Early on in the pandemic I told you to wait to cancel your travel plans. Two months ago I suggested that future plans shouldn’t cancelled right away because if the travel provider cancels on you then you’ll be entitled to a refund, while if you cancel plans when a flight is still operating all you can get is a voucher.
That’s basic, good advice and it holds especially as airlines continue to make changes to their schedule. United still flouts DOT rules but for the most part if your flight cancels you are entitled to a refund, if you cancel you get a voucher.
If the airline cancels they still prefer that you take a voucher and some airlines will offer you a voucher for a greater amount than the refund that is due to you in order to get you to choose that option.
Zach Griff has been doing a nice job lately quickly identifying and highlighting changes that airlines are making to their policies over at The Points Guy (for instance this, this, this and this). However when he answers “Can you get a refund after you accepted a voucher?” I think he misses an important nuance.
- Everything he says is correct, including airlines cancelling flights at the last minute, re-emphasizing the importance of waiting to cancel until close to departure in case your flights cancel and you’re positioned for a refund not merely a voucher.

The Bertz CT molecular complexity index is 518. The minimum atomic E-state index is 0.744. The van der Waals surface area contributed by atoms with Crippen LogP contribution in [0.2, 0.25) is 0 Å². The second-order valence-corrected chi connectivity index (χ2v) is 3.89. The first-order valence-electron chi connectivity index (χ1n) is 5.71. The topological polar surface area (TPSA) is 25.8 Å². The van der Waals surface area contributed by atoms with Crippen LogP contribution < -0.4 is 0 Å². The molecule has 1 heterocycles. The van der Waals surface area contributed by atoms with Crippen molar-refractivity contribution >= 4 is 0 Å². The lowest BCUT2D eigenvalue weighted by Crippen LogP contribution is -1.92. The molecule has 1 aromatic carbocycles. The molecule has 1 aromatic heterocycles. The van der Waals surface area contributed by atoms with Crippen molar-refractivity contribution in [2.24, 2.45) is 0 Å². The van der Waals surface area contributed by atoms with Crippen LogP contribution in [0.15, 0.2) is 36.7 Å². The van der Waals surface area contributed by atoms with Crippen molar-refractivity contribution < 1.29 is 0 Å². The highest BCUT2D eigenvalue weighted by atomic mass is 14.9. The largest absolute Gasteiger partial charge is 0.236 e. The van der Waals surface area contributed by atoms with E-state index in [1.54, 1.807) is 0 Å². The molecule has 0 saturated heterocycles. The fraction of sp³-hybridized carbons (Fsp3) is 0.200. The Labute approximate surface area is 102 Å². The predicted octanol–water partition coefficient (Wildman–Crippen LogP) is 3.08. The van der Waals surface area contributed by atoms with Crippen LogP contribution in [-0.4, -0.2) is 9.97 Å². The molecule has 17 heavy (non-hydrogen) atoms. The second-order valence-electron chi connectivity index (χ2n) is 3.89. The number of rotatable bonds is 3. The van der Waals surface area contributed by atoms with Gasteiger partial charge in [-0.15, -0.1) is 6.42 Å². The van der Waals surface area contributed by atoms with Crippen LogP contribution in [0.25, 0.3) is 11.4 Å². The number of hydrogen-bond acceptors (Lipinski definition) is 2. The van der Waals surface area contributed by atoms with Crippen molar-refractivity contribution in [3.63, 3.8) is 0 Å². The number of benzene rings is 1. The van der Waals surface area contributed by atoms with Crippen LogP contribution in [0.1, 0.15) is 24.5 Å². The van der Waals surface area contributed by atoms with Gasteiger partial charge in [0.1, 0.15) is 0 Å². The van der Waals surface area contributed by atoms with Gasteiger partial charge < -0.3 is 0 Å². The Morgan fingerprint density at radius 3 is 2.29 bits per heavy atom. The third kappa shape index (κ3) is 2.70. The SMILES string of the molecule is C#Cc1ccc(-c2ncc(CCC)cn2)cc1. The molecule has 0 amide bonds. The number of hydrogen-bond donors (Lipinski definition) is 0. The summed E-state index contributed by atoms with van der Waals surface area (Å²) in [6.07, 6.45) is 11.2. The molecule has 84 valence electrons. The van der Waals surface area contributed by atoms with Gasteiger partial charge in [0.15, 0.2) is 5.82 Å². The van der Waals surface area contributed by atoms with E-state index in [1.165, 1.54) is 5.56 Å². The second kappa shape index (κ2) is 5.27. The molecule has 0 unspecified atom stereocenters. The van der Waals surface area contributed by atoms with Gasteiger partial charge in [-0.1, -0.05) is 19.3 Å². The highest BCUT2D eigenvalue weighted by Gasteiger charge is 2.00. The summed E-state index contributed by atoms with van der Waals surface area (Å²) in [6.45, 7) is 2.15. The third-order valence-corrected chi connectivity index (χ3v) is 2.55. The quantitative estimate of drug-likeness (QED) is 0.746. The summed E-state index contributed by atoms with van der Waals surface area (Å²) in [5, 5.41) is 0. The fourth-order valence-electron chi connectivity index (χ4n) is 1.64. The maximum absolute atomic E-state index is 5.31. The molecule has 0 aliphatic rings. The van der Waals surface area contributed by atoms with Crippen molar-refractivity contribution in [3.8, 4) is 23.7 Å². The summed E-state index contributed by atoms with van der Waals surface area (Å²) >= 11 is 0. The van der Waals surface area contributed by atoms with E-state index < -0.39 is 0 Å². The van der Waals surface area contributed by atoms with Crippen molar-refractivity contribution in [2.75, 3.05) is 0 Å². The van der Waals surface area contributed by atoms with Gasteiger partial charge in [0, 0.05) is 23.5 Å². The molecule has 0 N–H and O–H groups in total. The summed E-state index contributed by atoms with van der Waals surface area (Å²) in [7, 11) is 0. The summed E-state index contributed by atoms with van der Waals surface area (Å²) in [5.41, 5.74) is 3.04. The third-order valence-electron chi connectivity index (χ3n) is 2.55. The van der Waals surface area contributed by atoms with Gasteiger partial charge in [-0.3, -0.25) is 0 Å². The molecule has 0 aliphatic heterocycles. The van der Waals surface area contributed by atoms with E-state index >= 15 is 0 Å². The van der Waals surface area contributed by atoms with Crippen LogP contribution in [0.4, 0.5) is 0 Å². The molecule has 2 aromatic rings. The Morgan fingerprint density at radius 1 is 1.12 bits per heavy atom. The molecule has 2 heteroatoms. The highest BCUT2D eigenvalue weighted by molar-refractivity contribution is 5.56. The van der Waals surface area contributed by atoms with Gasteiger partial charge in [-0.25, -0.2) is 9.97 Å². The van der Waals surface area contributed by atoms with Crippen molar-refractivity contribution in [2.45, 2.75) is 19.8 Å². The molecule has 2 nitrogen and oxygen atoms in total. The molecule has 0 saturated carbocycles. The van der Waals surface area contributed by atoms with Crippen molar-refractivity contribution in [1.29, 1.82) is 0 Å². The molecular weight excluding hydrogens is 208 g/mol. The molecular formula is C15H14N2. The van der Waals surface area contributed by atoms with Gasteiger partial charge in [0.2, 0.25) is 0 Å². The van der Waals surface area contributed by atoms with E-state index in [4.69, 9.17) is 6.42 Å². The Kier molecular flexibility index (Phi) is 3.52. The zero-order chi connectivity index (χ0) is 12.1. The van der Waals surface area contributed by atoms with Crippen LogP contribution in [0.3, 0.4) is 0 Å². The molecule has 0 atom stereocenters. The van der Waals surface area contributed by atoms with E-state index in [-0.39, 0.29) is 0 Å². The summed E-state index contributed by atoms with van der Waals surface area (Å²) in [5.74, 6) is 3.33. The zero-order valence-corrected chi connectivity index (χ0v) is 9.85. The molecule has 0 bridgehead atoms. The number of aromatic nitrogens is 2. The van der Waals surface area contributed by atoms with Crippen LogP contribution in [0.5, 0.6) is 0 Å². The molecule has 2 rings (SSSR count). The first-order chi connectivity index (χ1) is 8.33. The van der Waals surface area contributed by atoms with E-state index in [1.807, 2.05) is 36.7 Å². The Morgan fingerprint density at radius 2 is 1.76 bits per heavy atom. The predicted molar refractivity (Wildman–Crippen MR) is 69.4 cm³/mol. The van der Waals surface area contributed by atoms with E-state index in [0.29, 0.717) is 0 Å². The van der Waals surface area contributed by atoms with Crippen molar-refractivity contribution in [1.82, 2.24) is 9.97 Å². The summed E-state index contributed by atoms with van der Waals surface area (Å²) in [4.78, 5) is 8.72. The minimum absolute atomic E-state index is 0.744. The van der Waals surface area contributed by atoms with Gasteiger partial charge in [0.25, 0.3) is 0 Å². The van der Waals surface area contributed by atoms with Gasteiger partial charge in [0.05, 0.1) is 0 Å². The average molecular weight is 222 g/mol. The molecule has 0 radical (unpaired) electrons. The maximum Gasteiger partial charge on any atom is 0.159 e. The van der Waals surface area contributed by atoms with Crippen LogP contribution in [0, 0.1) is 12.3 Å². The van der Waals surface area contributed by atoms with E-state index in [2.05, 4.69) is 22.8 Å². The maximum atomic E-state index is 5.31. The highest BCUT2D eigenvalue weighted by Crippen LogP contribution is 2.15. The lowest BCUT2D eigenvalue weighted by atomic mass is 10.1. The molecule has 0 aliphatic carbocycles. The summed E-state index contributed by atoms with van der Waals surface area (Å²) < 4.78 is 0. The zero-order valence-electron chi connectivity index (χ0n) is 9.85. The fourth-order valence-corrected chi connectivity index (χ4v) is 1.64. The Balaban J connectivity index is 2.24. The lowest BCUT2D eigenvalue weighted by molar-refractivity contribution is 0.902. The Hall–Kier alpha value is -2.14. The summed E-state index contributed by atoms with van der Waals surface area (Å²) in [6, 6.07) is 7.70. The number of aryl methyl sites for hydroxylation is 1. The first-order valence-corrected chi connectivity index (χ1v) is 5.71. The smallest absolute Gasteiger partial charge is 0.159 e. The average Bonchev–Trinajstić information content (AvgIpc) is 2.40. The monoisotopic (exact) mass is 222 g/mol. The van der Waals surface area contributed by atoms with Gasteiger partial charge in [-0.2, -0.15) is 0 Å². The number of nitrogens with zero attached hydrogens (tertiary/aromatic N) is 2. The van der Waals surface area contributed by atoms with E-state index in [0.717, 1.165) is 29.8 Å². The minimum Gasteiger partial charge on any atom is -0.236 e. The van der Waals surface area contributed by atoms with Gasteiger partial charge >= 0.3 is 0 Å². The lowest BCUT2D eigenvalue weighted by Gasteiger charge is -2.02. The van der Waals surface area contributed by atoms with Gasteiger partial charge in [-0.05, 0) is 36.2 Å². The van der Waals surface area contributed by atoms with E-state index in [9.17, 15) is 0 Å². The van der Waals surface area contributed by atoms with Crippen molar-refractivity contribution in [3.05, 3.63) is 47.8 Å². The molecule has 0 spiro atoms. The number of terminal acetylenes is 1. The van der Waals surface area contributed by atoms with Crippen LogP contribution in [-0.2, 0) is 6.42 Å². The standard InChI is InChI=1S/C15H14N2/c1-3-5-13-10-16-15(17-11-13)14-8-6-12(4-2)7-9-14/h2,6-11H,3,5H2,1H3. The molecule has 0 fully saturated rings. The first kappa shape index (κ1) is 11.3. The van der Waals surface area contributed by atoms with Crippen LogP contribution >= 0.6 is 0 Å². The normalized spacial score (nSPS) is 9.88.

- But while it’s normally the case that once you select a voucher for a flight you had booked you cannot get a refund later there is absolutely a scenario where you can get a refund for a flight even after you’ve chosen a voucher. And it’s important because a lot of people got swindled into taking vouchers, and it’s not too late for them.
If an airline got you to take a voucher rather than a refund for a flight they cancelled by not offering the refund, telling you a refund wasn’t available, or making it difficult to get a refund then you can change from a voucher to a refund.
The Department of Transportation is clear on this and has given airlines specific direction that if they want to avoid fines for their refund misdeeds, they need to let customers make this switch. In fact they’re supposed to proactively reach out to customers to offer them this, though I haven’t heard of an instance where this happened.
Specifically DOT directed that airlines avoid fines to the extent that “the carrier contacts, in a timely manner, the passengers provided vouchers for flights that the carrier cancelled or significantly delayed to notify those passengers that they have the option of a refund.”
If you accepted a voucher for a cancelled flight because that’s what your airline told you was available, contact them and ask for a refund. When they deny your request, complain to the Department of Transportation and consider a credit card chargeback.